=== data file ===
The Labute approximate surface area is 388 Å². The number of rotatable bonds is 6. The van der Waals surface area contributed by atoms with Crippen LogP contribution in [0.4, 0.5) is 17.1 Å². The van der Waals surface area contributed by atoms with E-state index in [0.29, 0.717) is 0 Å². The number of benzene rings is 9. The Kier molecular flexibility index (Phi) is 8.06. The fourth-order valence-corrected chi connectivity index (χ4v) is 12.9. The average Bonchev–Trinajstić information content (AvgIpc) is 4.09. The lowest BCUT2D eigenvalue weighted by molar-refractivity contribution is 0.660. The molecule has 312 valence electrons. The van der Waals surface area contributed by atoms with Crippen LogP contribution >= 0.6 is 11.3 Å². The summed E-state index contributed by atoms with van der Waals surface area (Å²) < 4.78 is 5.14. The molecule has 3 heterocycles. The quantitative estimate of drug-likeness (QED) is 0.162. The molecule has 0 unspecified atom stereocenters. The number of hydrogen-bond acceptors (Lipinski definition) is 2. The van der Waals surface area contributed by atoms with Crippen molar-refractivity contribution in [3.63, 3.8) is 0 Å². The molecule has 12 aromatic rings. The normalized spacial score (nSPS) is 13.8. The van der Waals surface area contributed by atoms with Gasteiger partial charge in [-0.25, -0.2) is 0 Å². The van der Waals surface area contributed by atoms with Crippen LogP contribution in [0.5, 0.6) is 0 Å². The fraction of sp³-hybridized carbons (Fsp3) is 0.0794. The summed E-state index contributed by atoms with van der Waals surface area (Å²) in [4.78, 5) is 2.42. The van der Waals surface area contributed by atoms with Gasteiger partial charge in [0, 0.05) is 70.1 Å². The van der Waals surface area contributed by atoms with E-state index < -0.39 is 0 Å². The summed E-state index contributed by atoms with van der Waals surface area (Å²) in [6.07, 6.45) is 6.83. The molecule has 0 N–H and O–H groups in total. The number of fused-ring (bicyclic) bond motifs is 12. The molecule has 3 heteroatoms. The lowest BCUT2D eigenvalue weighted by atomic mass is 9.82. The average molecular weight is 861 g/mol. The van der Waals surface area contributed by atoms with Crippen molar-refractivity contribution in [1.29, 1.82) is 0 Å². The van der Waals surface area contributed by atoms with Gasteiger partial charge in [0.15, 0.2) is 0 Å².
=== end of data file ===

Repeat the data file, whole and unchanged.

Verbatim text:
The Labute approximate surface area is 388 Å². The number of rotatable bonds is 6. The van der Waals surface area contributed by atoms with Crippen LogP contribution in [0.4, 0.5) is 17.1 Å². The van der Waals surface area contributed by atoms with E-state index in [0.29, 0.717) is 0 Å². The number of benzene rings is 9. The Kier molecular flexibility index (Phi) is 8.06. The fourth-order valence-corrected chi connectivity index (χ4v) is 12.9. The average Bonchev–Trinajstić information content (AvgIpc) is 4.09. The lowest BCUT2D eigenvalue weighted by molar-refractivity contribution is 0.660. The molecule has 312 valence electrons. The van der Waals surface area contributed by atoms with Crippen LogP contribution >= 0.6 is 11.3 Å². The summed E-state index contributed by atoms with van der Waals surface area (Å²) < 4.78 is 5.14. The molecule has 3 heterocycles. The quantitative estimate of drug-likeness (QED) is 0.162. The molecule has 0 unspecified atom stereocenters. The number of hydrogen-bond acceptors (Lipinski definition) is 2. The van der Waals surface area contributed by atoms with Crippen molar-refractivity contribution in [3.63, 3.8) is 0 Å². The molecule has 12 aromatic rings. The normalized spacial score (nSPS) is 13.8. The van der Waals surface area contributed by atoms with Gasteiger partial charge in [-0.25, -0.2) is 0 Å². The van der Waals surface area contributed by atoms with Crippen LogP contribution in [0.5, 0.6) is 0 Å². The fraction of sp³-hybridized carbons (Fsp3) is 0.0794. The summed E-state index contributed by atoms with van der Waals surface area (Å²) in [4.78, 5) is 2.42. The van der Waals surface area contributed by atoms with Gasteiger partial charge in [0, 0.05) is 70.1 Å². The van der Waals surface area contributed by atoms with E-state index < -0.39 is 0 Å². The summed E-state index contributed by atoms with van der Waals surface area (Å²) in [6.07, 6.45) is 6.83. The molecule has 0 N–H and O–H groups in total. The number of fused-ring (bicyclic) bond motifs is 12. The molecule has 3 heteroatoms. The lowest BCUT2D eigenvalue weighted by atomic mass is 9.82. The average molecular weight is 861 g/mol. The van der Waals surface area contributed by atoms with Crippen molar-refractivity contribution in [1.29, 1.82) is 0 Å². The van der Waals surface area contributed by atoms with Gasteiger partial charge in [0.15, 0.2) is 0 Å².